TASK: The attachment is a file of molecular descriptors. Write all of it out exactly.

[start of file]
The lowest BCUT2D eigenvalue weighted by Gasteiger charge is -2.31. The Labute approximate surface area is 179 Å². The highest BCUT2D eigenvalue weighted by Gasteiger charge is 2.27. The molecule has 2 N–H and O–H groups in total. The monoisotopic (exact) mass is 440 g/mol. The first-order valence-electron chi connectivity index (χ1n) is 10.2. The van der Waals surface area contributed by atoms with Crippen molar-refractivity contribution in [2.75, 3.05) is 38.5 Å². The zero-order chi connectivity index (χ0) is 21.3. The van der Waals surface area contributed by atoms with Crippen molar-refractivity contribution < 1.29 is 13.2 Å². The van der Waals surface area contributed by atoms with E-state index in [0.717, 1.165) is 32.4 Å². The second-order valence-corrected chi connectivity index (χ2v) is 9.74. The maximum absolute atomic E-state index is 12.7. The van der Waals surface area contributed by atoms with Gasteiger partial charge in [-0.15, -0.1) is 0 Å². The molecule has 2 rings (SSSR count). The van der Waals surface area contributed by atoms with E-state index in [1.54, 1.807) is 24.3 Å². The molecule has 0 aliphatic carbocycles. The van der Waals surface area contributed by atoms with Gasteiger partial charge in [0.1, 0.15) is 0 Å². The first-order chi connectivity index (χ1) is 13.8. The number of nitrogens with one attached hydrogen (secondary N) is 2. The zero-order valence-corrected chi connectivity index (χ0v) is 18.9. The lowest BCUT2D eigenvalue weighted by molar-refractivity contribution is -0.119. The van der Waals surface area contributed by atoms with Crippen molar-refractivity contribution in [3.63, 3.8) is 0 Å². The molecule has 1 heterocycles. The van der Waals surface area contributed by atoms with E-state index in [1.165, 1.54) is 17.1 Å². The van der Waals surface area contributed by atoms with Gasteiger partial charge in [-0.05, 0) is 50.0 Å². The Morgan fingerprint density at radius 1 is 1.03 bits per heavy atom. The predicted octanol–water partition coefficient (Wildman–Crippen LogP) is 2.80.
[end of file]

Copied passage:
The lowest BCUT2D eigenvalue weighted by Gasteiger charge is -2.31. The Labute approximate surface area is 179 Å². The highest BCUT2D eigenvalue weighted by Gasteiger charge is 2.27. The molecule has 2 N–H and O–H groups in total. The monoisotopic (exact) mass is 440 g/mol. The first-order valence-electron chi connectivity index (χ1n) is 10.2. The van der Waals surface area contributed by atoms with Crippen molar-refractivity contribution in [2.75, 3.05) is 38.5 Å². The zero-order chi connectivity index (χ0) is 21.3. The van der Waals surface area contributed by atoms with Crippen molar-refractivity contribution < 1.29 is 13.2 Å². The van der Waals surface area contributed by atoms with E-state index in [0.717, 1.165) is 32.4 Å². The second-order valence-corrected chi connectivity index (χ2v) is 9.74. The maximum absolute atomic E-state index is 12.7. The van der Waals surface area contributed by atoms with Gasteiger partial charge in [-0.15, -0.1) is 0 Å². The molecule has 2 rings (SSSR count). The van der Waals surface area contributed by atoms with E-state index in [1.54, 1.807) is 24.3 Å². The molecule has 0 aliphatic carbocycles. The van der Waals surface area contributed by atoms with Gasteiger partial charge in [0.1, 0.15) is 0 Å². The first-order chi connectivity index (χ1) is 13.8. The number of nitrogens with one attached hydrogen (secondary N) is 2. The zero-order valence-corrected chi connectivity index (χ0v) is 18.9. The lowest BCUT2D eigenvalue weighted by molar-refractivity contribution is -0.119. The van der Waals surface area contributed by atoms with Crippen molar-refractivity contribution in [3.63, 3.8) is 0 Å². The molecule has 1 heterocycles. The van der Waals surface area contributed by atoms with E-state index in [1.165, 1.54) is 17.1 Å². The van der Waals surface area contributed by atoms with Gasteiger partial charge in [-0.05, 0) is 50.0 Å². The Morgan fingerprint density at radius 1 is 1.03 bits per heavy atom. The predicted octanol–water partition coefficient (Wildman–Crippen LogP) is 2.80.